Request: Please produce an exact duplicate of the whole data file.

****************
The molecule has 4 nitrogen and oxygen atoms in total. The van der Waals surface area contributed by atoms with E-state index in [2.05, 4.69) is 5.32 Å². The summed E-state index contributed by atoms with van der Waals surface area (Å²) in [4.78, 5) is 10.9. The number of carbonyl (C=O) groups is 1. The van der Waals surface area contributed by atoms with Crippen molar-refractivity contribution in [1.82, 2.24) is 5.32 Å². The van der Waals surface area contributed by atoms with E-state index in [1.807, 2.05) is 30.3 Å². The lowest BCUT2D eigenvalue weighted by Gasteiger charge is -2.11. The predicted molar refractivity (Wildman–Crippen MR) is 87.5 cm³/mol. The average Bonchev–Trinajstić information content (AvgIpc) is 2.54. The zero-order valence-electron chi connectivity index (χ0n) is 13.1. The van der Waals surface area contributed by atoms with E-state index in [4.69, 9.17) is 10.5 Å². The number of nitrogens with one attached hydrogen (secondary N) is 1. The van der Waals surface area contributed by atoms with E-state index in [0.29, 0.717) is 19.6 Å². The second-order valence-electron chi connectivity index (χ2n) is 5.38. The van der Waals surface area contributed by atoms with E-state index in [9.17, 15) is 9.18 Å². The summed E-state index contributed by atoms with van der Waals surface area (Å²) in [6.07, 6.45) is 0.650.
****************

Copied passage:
The molecule has 4 nitrogen and oxygen atoms in total. The van der Waals surface area contributed by atoms with E-state index in [2.05, 4.69) is 5.32 Å². The summed E-state index contributed by atoms with van der Waals surface area (Å²) in [4.78, 5) is 10.9. The number of carbonyl (C=O) groups is 1. The van der Waals surface area contributed by atoms with Crippen molar-refractivity contribution in [1.82, 2.24) is 5.32 Å². The van der Waals surface area contributed by atoms with E-state index in [1.807, 2.05) is 30.3 Å². The lowest BCUT2D eigenvalue weighted by Gasteiger charge is -2.11. The predicted molar refractivity (Wildman–Crippen MR) is 87.5 cm³/mol. The average Bonchev–Trinajstić information content (AvgIpc) is 2.54. The zero-order valence-electron chi connectivity index (χ0n) is 13.1. The van der Waals surface area contributed by atoms with E-state index in [4.69, 9.17) is 10.5 Å². The number of nitrogens with one attached hydrogen (secondary N) is 1. The van der Waals surface area contributed by atoms with E-state index in [0.29, 0.717) is 19.6 Å². The second-order valence-electron chi connectivity index (χ2n) is 5.38. The van der Waals surface area contributed by atoms with E-state index in [9.17, 15) is 9.18 Å². The summed E-state index contributed by atoms with van der Waals surface area (Å²) in [6.07, 6.45) is 0.650.